As the Canadian cannabis market heats up following legalization, data trends indicate that older demographics will gravitate towards edible items.
During a panel focused on research and projections at the Lift & Co. (TSXV:LIFT) cannabis expo in Vancouver, speakers discussed the role of dried flower in a thriving recreational market, as well as trends heading to the cannabis space.
Dubbed “New Data — The Latest Cannabis Analysis and Research,” the panel included speakers Jennifer Lee, partner and cannabis lead with Deloitte; John Kagia, chief knowledge officer at New Frontier Data; and Lise Dellazizzo, vice president of data and strategy with Lift.
Edibles offer opportunity for older consumers
Dellazizzo broke down data results from Lift, which has been collecting information on cannabis consumers for four years, saying that the information shows a significant attachment between the edibles market and consumers 65 years old and over.
“There is no other cohort that is demonstrating that much of a change as that age group,” Dellazizzo said.
The data executive with Lift added that companies in the space can’t reach consumers with a one-size-fits-all approach when the data shows consumers attach themselves to various aspects of the market.
One thing that is helping this push to edibles, according to the panel, is the accessibility of consumption and its discretion.
Kagia said he has been surprised by how quickly consumers across all legal markets transition from flower to non-flower products.
However, he clarified that this change hasn’t necessarily decreased demand for dried flower; rather new consumers are gravitating towards novelty cannabis items.
Dellazizzo added that growth in edibles has come in part due to easy access for non-consumers of marijuana. She suggested that companies have to start looking for growth areas in consumers that are not yet interested in cannabis.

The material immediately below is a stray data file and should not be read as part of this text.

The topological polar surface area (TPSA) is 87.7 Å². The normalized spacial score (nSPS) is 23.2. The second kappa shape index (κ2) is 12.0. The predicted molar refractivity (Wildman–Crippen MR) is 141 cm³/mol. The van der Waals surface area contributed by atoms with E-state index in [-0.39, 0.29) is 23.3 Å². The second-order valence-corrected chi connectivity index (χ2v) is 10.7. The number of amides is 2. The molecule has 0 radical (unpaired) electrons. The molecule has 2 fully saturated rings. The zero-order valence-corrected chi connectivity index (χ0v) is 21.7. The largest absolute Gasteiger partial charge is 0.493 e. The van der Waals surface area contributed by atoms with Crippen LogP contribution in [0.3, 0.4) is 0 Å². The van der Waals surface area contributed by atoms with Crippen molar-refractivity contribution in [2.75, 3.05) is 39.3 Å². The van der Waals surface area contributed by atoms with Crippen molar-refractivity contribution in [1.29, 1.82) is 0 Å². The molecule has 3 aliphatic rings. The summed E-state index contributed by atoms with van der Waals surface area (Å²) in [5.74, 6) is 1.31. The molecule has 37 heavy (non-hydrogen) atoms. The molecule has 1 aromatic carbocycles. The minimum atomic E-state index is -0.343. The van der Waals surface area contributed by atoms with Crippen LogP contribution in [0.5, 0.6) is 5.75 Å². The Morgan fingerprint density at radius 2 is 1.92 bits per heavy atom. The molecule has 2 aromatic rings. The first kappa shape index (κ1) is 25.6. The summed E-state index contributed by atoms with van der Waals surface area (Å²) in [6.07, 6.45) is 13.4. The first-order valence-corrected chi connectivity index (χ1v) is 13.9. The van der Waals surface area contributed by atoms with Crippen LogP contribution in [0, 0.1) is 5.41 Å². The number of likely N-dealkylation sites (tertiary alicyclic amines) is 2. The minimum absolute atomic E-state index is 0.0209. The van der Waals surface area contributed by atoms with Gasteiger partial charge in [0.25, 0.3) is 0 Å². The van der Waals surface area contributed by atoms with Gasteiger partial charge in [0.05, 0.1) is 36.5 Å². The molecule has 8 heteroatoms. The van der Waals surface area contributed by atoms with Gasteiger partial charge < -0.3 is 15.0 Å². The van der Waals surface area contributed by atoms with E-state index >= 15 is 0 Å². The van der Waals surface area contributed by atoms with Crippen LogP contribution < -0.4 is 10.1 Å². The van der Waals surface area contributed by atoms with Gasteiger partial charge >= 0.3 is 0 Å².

“The greatest challenge, I think, for the industry, is how are you going to socialize and make it acceptable for that 80 percent of the population [that doesn’t consume cannabis based on Lift data] to really feel as though consuming cannabis in any type or form is acceptable,” she said.
Lee added that in order to “truly get the scale” needed to succeed in the industry, companies have to get non-cannabis consumers to move into the market.
Data as an asset and globalization to pave the way in 2019
Lee said she foresees globalization and an increase in value for data within cannabis companies as major trends for 2019.
During the panel, the Deloitte researcher indicated that data will become a massive asset between companies, and will even be capable of providing a competitive edge.
When discussing the retail market, Lee explained consumers will hold the industry to the same standard as established markets. She said tougher standards are on the way for all players in the industry.
Lee is expecting to see brands try to scale on a global level and begin a fight for the attention of consumers on the world stage. She expects mergers and acquisitions (M&A) to continue as the industry requires the ability to scale up.
“Scale is the name of the game, and being small and niche is going to be very hard from a cost perspective,” Lee told the Investing News Network following the panel.
The researcher predicted there won’t be a specific M&A direction in 2019, but rather strategic plays. Besides scaling, she expects US companies to try and find spaces in the Canadian market as well.
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Securities Disclosure: I, Bryan Mc Govern, hold no direct investment interest in any company mentioned in this article.
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